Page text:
The Japanese government announced that their economy shrank by 0.8% in the second quarter of the year and therefore into recession for the fifth time in seven years.
The announcement of the figures that covered economic growth (or the lack thereof) from July to September of this year came on the heels of a 0.7% loss in the previous quarter.
The back to back contractions have sent a shockwave across the world’s third largest economy and may increase the pressure on Japan’s Prime Minister Shinzo Abe and his tough fiscal policies.
Abenomics as the suite of policies are referred to, is basically a shock therapy meant to revive the stagnant growth rates in Japan.
“The central plan is built on unprecedented monetary easing, government spending and business deregulation to snap Japan out of its malaise. He calls it a “three-arrow” strategy, borrowing the image from a Japanese folk tale that teaches that three sticks together are harder to break than one.”
A recent IMF study on Abenomics made it clear how much was at stake for Japan, and how hard it would be for the Prime Minister to actually pull it off.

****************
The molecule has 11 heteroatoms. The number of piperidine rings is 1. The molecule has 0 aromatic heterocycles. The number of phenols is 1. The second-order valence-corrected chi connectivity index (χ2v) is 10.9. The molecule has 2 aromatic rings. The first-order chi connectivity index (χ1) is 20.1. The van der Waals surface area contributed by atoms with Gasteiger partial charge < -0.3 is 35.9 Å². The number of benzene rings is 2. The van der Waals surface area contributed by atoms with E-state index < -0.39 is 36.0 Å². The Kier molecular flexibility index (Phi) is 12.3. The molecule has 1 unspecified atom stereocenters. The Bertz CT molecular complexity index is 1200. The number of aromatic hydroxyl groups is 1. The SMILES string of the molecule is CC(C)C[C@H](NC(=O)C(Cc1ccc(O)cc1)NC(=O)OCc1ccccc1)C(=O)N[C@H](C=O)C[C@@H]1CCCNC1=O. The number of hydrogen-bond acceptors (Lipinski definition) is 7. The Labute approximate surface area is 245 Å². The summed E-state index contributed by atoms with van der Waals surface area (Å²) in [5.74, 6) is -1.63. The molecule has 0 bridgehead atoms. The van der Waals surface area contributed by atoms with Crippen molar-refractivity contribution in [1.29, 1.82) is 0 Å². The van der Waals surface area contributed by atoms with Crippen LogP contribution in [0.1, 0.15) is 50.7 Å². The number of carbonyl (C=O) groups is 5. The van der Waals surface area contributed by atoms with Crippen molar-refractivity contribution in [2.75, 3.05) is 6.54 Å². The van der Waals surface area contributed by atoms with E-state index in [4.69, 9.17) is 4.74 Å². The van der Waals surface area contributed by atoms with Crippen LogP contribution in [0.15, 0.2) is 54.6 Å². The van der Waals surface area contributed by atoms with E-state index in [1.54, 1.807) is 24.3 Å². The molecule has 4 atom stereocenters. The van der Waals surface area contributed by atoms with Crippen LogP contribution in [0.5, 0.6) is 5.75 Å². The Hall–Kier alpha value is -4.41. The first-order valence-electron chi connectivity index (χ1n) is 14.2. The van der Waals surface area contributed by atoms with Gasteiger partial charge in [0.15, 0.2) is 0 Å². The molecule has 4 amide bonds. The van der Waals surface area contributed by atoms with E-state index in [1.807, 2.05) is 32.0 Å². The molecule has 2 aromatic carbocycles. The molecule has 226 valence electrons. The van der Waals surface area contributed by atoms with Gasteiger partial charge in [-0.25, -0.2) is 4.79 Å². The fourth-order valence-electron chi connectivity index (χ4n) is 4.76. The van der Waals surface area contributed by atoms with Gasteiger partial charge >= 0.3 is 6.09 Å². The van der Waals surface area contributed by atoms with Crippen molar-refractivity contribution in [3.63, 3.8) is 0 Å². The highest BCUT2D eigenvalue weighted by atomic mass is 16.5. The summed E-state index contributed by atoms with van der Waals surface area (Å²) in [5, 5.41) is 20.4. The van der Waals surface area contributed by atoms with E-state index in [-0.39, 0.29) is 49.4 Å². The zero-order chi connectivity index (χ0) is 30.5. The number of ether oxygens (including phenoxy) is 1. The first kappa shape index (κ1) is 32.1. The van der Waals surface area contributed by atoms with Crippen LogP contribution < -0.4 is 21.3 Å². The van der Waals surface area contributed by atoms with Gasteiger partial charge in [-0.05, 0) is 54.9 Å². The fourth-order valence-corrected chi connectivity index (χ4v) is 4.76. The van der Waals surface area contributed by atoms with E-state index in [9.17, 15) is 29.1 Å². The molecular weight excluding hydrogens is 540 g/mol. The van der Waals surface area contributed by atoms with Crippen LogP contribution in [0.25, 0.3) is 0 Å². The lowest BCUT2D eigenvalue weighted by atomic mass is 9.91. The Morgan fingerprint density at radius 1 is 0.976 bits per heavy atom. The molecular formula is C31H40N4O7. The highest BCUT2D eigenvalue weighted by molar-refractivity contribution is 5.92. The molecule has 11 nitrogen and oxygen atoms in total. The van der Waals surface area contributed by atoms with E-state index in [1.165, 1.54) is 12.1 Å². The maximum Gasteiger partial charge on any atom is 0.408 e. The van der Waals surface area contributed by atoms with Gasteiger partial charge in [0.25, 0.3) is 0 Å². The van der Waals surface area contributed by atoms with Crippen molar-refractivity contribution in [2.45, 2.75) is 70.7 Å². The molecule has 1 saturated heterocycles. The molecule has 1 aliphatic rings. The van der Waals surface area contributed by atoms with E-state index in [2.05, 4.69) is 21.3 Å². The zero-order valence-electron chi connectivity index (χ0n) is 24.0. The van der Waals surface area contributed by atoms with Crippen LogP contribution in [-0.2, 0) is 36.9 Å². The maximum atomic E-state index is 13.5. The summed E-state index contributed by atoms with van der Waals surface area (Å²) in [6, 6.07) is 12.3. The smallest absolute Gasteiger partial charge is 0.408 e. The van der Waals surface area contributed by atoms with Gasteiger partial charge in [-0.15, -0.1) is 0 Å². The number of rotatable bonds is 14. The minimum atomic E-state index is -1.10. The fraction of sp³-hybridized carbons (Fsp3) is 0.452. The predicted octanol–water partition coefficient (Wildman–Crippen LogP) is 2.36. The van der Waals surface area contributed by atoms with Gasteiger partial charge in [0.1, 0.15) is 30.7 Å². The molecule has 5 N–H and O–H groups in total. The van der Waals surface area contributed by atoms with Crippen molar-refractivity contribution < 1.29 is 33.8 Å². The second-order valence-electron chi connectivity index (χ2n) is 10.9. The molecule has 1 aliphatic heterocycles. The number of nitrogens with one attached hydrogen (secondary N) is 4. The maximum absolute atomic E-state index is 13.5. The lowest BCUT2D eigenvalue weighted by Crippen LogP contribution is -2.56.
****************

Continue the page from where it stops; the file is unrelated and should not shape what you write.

From the IMF study:
“What was being attempted under Abenomics was unprecedented, and nothing less than a leap from a low-growth deflationary equilibrium to a new equilibrium characterized by positive inflation and higher sustained growth. This requires a parallel shift toward more risk taking, requiring changes in expectations and behavior by businesses, consumers, and financial institutions. Confidence would be key, in both Japan’s growth prospects as well as the government’s ability to carry out needed reforms.”
So what caused the retraction and most recent recession in Japan?
“A big drop in inventory was the largest factor behind a third-quarter contraction. Weak capital spending was a concern, but excluding these factors, the GDP figures were not so bad,” Takeshi Minami, the chief economist at Norinchukin Research Institute told Reuters.
Despite the bad news, Japan is somewhat used to the up and down nature of growth in the country and faces larger long term causes for the crisis- including a dangerously rapidly graying nation.
But will Abe and his bold form of reform survive to find another day? Only time will tell.
Cover Photo Credit: Presidencia de la República Mexicana/ Flickr (CC By 2.0)